HomeWEIGHT LOSSIs sattu good for diabetes? let's find out

Is sattu good for diabetes? let’s find out

Diabetes affects millions of people worldwide. This condition, which can occur at any stage of one’s life, is primarily chronic.

According to the World Health Organisation, as of 2019, an estimated 463 million adults were living with diabetes, which could increase to 700 million by 2045.

Type 2 diabetes, which is strongly related to obesity and lack of physical activity, is the most common and accounts for 90–95% of all diabetes cases.

While diabetes is a prevalent health problem worldwide, anyone can manage diabetes and its complications. The best strategy to do this is through dietary and lifestyle changes.

Known for its diverse and rich culinary heritage, India is home to a variety of spices and herbs that offer unique health benefits.

One example is sattu, a traditional Indian food that is particularly beneficial for people with diabetes. This flour, usually made from roasted and ground chana dal (split chickpeas) or barley, is a staple in India’s eastern states, especially Bihar, Jharkhand and Uttar Pradesh.

This article will explore the benefits of sattu for people with diabetes, including its nutritional value, glycemic index, and potential benefits.

It will also look at whether sattu is a suitable option for individuals with type 1 diabetes and provide an overview of the different Indian ways of consuming sattu.

nutritional properties of sattu

Sattu is a rich source of protein and fiber. Since it is made from gram, sattu has higher protein levels than wheat flour.

This makes it an ideal option for people with diabetes searching for high-protein, low-carb options. Additionally, sattu contains various micronutrients such as iron, zinc and magnesium.

Glycemic Index of Sattu

The glycemic index (GI) of a food is a measure of how quickly it raises blood sugar levels. Foods with a high GI are absorbed rapidly and cause a sharp rise in blood sugar, while foods with a low GI are absorbed slowly and cause a gradual rise in blood sugar.

According to a Home Science Journal study, chickpea sattu in particular has a low GI of 28. As a result, it is an excellent choice for people with diabetes.

benefits of sattu for diabetes

Controls blood sugar level

As mentioned earlier, sattu flour is a low-GI food. This means that it causes a slow and gradual rise in blood sugar levels rather than a sudden rise. Therefore, it can be beneficial for people with diabetes, as it prevents the harmful effects of sudden changes in blood sugar levels.

weight management

Research shows that obesity is a significant risk factor for diabetes, making weight management essential for people with the condition.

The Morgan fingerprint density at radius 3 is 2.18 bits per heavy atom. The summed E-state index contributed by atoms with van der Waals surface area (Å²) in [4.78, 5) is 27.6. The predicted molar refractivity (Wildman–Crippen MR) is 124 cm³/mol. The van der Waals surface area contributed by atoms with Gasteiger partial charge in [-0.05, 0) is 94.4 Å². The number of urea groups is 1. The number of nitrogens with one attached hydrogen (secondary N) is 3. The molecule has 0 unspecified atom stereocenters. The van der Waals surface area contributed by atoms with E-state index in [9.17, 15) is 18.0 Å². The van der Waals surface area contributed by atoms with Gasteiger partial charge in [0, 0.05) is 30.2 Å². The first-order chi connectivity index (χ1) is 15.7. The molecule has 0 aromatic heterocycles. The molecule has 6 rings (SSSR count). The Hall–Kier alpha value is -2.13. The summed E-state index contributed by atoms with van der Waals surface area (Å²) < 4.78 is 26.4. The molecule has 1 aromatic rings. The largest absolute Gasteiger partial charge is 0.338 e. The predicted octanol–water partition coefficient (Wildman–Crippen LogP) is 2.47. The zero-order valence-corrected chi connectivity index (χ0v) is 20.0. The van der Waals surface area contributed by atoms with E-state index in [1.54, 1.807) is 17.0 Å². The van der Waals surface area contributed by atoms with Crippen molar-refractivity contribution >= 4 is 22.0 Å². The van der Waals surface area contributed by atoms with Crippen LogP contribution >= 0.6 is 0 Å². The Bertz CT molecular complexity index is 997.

Sattu is an ideal option for people with diabetes who want to manage their weight, as it is a low-carb, high-protein food. Thus, adding sattu to the diet can help control weight, which in turn can aid in the management of diabetes.

One study showed that iron deficiency is common in people with diabetes. This can result in anemia, making diabetes-related complications worse.

Therefore, it is essential to maintain healthy blood sugar levels and prevent anemia in people with diabetes. Fortunately, sattu can be beneficial as it is a good source of iron.

Lowers the risk of cardiovascular problems

Experts believe that consuming sattu flour can help reduce the risk of heart disease in people with diabetes. Since sattu flour is rich in fiber and protein, it may be beneficial in reducing the risk of heart disease.

Research shows that foods rich in fiber and protein can help reduce the risk of cardiovascular problems. Therefore diabetic patients should consider including sattu in their diet.

HealthifyMe Note

Sattu benefits people with diabetes as it has a low glycemic index. Plus, it’s high in fiber, protein, and antioxidants. These properties help regulate blood sugar levels and improve overall blood sugar control. However, it is important to note that sattu should be consumed in moderation as part of a balanced diet.

Sattu for people with type 1 diabetes

People with type 1 diabetes should consult a health care professional to determine their insulin dosage before including sattu in their diet.

This is because type 1 diabetes is an autoimmune disorder in which the body’s immune system attacks and destroys beta cells in the pancreas, which are responsible for producing insulin.

Insulin is a hormone that helps regulate blood sugar levels, and people with type 1 diabetes require insulin injections to manage their blood sugar levels. Therefore, one must keep in mind the carbohydrate content in sattu and adjust the dose of insulin accordingly.